Home Events + News Yes, There Were Whale Sightings in the Hudson River This Week

Yes, There Were Whale Sightings in the Hudson River This Week

by Steph
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Well, well, whale…we’ve got a WHALE of a story for you. Ok, that’s enough of the puns, but in case you were wondering why we’re being so punny, it’s because there have been a number of whale sightings in the Hudson recently. Believe it or not, the more we cut down on pollution in the Hudson River, the more hospitable the waters become to certain species of whales. While we’ll likely never see some species {such as orcas, which migrate down the west coast and in Canadian waters}, the New York waterways have recently become home to more and more humpback whales {who knew a reusable straw could do so much good}. Keep reading to find out more about the whale sightings in the Hudson River and what you need to know about them.

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{Photo credit: @brooklynphotographer89}

All About the Whales

Gotham Whales — a non-profit whale research and advocacy organization based in Rockaway — started tracking whale sightings around New York back in 2010. That first year, Gotham recorded five whale sightings. As of last year, Gotham recorded 272, a vast majority of which were humpbacks.

That makes for a sighting spike of 540%, a figure the founder of Gotham Whale attests to the success of recent environmental programs. The Clean Water Act, Endangered Species Act, and the Marine Mammal Protection Act all played a significant role in beefing up the marine ecosystem of the Hudson, founder Paul Sieswerda says.

See More: All About The Hoboken Cove Boathouse {+ The Vandalism Happening}

Less Pollution, More Whales

According to Patch.com, Sieswerda says the lessening of pollution in the Hudson River has significantly contributed to the increased number of whale sightings. The cleaner the Hudson gets, the more nutrients it has.

“So the Hudson River, instead of bringing out pollution to the areas we see whales – the lower estuary and the area right outside the mouth of the Hudson – it’s bringing nutrients,” Sieswerda said.

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{Photo credit: @brooklynphotographer89}

The nutrients are crucial to bolstering the Menhaden population. Menhaden is a type of fish that {you guessed it} humpback whales feed on. The nutrients in the Hudson feed the algae, the algae attracts Menhaden, and Menhaden attract our 66,000-pound friends with fins.

Gotham Whales has been sailing the surrounding New York City waterways for nine seasons now, so the crew and staff have become super familiar with some of New York’s friendlier whales. Aside from identifying each humpback by markers underneath their flukes {AKA whale tails}, staff have even gone as far as to name some of the mammals.

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{Photo credit: @brooklynphotographer89}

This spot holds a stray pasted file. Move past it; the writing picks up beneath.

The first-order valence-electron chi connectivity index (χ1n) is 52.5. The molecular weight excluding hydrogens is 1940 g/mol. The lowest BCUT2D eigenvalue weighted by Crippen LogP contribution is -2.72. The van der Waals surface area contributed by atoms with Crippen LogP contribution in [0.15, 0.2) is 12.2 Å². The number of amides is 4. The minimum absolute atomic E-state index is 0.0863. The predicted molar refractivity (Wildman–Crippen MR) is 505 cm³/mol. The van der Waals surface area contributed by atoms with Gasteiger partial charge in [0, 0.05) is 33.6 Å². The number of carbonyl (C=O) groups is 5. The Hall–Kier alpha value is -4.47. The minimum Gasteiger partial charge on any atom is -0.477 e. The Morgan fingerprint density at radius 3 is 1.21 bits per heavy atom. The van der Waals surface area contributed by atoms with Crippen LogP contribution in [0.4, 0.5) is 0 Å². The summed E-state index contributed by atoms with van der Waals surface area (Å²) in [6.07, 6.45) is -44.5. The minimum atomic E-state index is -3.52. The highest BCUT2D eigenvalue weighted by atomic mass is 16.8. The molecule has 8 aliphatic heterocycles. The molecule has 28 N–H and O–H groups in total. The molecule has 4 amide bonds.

Gotham partners with American Princess Cruises to bring people on whale-watching excursions without leaving behind the Manhattan skyline. Other marine life often seen on these excursions includes bottlenose dolphins and seals.

But for sure, a whale sighting is one of the most majestic moments of the experience.

“They’re like buses, and to think that’s a living animal and to think that it has the power and grace to completely jump out of the water when they breach is a spectacle that I think is unique to the animal kingdom,” Sieswerda said. “The sheer size alone is incredible.”

The next time you feel like cursing Hoboken’s plastic bag ban {check out our guide to surviving life without plastic bags here}, remember that the seals, dolphins, and whales are thankful for such legislation.

Read More: Your Guide to The Best Jersey Shore Beaches

How You Can Help Keep the Ecosystem Clean

Refusing single-use plastic whenever possible does more good than you could even imagine. Nasty plastic things like single-use straws, balloons, and even plastic bags inevitably end up in our waterways. Cutting back plastic as much as possible really helps lower the amount of plastic that makes its way into the Hudson.

Composting is another great, eco-friendly option. The more you buy that’s compostable, the less trash you make. {It also means buying less plastic, since plastic can’t break down}. The less trash you make, the less trash that can find its way into our waterways and oceans.

If you’re passionate about whales and want to take more immediate action, Gotham Whales features several petitions on its website. These petitions include limiting fishermen’s access to certain areas and also creating stronger regulations for the fishing of the Menhaden population. You can also purchase a Gotham Whales membership, the donation for which goes toward supporting the whales of NYC.

Aaaaand, if you’re interested in whale watching, you can hop aboard American Princess Cruises. Cruises run from May 4th to November 3rd and there’s a good chance you’ll see dolphins, whales, and seals during your expedition.

You might even spot a humpback whale while pedaling around NYC’s waters on NYC Cycleboats.

Have you ever seen a whale off of New York City? Let us know in the comments below!

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